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Sempervivum tectorum 'Oddity' (Oddity Houseleek)


Scientific Name

Sempervivum tectorum' Oddity'

Common Names

Oddity Hens and Chicks, Hens and Chicks, Oddity Houseleek, Houseleek, Trumpeter


Sempervivum' Oddity'

Scientific Classification

Family: Crassulaceae
Subfamily: Sedoideae
Tribe: Sedeae
Subtribe: Sedinae
Genus: Sempervivum


Sempervivum tectorum' Oddity' is an unusual looking succulent that creates a mat of little clumps that continue to spread. The leaves have recurved to form hollow, stiff, upright, pointed pipes that are blue-green with purple tips. Rosettes grow up to 4 inches (10 cm) in diameter. Flowers are star-shaped, reddish-purple, and held in flat cymes on the terminal ends of hairy, upright stems. The rosettes die after flowering but are replaced by new rosettes on lateral runners.

How to Grow and Care

Common Houseleek can be grown from seeds, seedlings, or by dividing offsets.

Don't plant your Common Houseleeks too deeply. Dig a shallow hole and spread the roots. Cover to the crown of the plant and tamp the soil gently so that the plant is firm in the ground. Water lightly, but you don't need to water newly planted Common Houseleek every day, the way you would with non-succulents. Common Houseleeks need to let their roots dry out between waterings.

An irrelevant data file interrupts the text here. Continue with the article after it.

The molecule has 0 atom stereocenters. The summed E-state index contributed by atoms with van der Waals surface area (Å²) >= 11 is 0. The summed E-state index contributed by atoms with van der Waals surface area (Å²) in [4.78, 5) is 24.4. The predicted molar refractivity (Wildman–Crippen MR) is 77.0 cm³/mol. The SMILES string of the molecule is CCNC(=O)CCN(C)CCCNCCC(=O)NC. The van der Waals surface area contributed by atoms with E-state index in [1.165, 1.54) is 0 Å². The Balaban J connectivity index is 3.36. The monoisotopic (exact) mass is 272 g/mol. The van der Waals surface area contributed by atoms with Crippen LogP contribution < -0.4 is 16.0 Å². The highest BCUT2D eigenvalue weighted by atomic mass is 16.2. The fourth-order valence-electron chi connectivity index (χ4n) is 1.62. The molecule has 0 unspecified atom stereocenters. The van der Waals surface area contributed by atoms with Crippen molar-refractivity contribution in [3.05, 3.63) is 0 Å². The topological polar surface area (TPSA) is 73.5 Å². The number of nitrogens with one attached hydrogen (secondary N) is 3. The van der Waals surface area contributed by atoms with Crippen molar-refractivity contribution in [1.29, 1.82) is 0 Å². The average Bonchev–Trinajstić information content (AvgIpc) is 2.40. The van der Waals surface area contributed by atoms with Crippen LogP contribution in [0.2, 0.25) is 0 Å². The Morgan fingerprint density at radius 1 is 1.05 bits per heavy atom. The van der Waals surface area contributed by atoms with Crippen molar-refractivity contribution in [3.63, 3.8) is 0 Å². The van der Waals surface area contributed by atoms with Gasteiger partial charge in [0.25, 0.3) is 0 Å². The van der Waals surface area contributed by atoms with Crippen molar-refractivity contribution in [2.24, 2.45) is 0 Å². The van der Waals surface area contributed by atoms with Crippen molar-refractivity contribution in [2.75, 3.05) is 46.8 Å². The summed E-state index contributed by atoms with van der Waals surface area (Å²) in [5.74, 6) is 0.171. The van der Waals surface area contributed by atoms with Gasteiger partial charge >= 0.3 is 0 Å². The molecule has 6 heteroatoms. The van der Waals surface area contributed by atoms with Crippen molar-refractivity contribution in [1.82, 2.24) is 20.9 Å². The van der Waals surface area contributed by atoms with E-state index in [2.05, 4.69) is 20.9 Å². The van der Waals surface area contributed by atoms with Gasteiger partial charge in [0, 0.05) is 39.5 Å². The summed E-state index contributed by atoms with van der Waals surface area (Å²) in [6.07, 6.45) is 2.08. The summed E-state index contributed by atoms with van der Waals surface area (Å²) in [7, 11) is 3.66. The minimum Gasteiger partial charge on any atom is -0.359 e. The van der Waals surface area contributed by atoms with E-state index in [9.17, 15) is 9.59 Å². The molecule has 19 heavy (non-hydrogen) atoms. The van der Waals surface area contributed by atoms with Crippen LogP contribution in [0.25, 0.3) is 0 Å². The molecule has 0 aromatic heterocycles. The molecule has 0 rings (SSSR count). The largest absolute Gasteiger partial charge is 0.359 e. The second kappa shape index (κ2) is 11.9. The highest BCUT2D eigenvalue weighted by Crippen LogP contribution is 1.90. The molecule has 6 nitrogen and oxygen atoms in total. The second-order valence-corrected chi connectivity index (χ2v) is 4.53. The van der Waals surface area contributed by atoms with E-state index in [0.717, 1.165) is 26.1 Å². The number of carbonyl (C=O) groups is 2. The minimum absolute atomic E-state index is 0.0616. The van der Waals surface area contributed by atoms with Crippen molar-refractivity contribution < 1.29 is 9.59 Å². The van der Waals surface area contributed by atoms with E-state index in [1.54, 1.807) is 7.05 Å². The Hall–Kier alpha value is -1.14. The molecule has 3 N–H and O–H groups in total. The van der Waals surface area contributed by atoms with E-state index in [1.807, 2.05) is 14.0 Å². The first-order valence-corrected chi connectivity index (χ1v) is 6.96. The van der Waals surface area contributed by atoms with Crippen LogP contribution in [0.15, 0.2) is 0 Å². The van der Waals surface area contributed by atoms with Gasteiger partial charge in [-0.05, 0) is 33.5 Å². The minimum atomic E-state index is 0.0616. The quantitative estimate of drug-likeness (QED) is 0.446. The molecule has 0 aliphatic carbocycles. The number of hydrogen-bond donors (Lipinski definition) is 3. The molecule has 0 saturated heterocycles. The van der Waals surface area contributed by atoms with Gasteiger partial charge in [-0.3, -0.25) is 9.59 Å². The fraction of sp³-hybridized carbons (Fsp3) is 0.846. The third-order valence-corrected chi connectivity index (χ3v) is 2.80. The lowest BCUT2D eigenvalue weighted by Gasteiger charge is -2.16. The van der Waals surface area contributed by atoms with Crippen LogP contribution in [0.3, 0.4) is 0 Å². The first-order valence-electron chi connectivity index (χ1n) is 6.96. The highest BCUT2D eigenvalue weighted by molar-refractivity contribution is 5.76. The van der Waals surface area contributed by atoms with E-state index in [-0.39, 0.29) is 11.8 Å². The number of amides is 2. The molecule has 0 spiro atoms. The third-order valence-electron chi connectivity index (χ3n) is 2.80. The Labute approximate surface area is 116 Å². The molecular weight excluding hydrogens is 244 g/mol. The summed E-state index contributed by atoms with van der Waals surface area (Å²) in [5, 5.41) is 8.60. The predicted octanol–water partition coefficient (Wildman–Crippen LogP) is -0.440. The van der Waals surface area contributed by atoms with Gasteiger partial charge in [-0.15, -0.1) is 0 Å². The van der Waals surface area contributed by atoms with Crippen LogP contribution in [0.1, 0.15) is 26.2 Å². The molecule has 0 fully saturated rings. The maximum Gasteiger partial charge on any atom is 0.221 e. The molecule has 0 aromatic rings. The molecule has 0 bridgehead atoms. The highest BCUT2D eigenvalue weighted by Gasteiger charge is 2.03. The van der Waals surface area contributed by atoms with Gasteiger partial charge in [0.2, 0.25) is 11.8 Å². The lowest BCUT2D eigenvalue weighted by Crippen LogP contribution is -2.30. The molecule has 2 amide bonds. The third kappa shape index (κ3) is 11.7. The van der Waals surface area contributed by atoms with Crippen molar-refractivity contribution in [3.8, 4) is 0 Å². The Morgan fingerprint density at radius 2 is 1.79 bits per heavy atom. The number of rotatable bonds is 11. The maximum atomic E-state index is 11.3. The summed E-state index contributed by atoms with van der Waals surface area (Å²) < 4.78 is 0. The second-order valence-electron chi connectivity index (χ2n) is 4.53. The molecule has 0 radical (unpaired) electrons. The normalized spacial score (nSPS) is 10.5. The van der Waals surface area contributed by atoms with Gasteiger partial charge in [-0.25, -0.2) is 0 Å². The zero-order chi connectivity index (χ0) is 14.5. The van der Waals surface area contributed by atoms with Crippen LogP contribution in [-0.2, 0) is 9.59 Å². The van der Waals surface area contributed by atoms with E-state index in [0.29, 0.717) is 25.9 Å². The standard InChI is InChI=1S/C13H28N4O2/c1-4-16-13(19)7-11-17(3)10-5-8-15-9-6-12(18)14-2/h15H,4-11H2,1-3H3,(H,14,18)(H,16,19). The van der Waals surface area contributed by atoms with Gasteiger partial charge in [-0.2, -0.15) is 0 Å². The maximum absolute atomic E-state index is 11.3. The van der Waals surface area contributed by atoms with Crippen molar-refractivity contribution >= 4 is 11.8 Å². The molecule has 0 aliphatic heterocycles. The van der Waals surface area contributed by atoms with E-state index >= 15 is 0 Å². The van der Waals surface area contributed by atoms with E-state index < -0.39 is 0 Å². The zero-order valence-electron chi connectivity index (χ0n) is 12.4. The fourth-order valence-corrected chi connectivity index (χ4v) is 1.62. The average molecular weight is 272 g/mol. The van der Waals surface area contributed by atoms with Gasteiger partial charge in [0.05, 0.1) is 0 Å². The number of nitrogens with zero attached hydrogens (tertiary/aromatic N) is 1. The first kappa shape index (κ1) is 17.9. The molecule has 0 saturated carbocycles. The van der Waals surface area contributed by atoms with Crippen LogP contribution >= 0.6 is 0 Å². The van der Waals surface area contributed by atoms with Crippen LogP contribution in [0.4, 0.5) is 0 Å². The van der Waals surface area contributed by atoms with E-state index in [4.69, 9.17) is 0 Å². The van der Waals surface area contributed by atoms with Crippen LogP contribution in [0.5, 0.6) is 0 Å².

Seeds can be sprinkled on top of a soil, gravel mix and kept moderately moist until they germinate. Once they sprout, sprinkle some fine gravel around them as mulch. Seeds are usually started in pots and then transferred to the garden as seedlings. You can start your seeds in the fall and transplant in the spring.

Common Houseleeks will spread by underground roots. Each plant multiplies by at last 4, in a growing season, by producing little offset plantlets all around the perimeter of the "Hen." These are the "Chicks." The Chicks can be snapped off and replanted elsewhere at any time. See more at How to Grow and Care for a Common Houseleek (Sempervivum tectorum)


Sempervivum tectorum' Oddity' was developed by American succulent enthusiast Sandy McPherson and it was introduced to gardeners in 1977 and won the 1978 Bronze Rosette Award for the best new variety.


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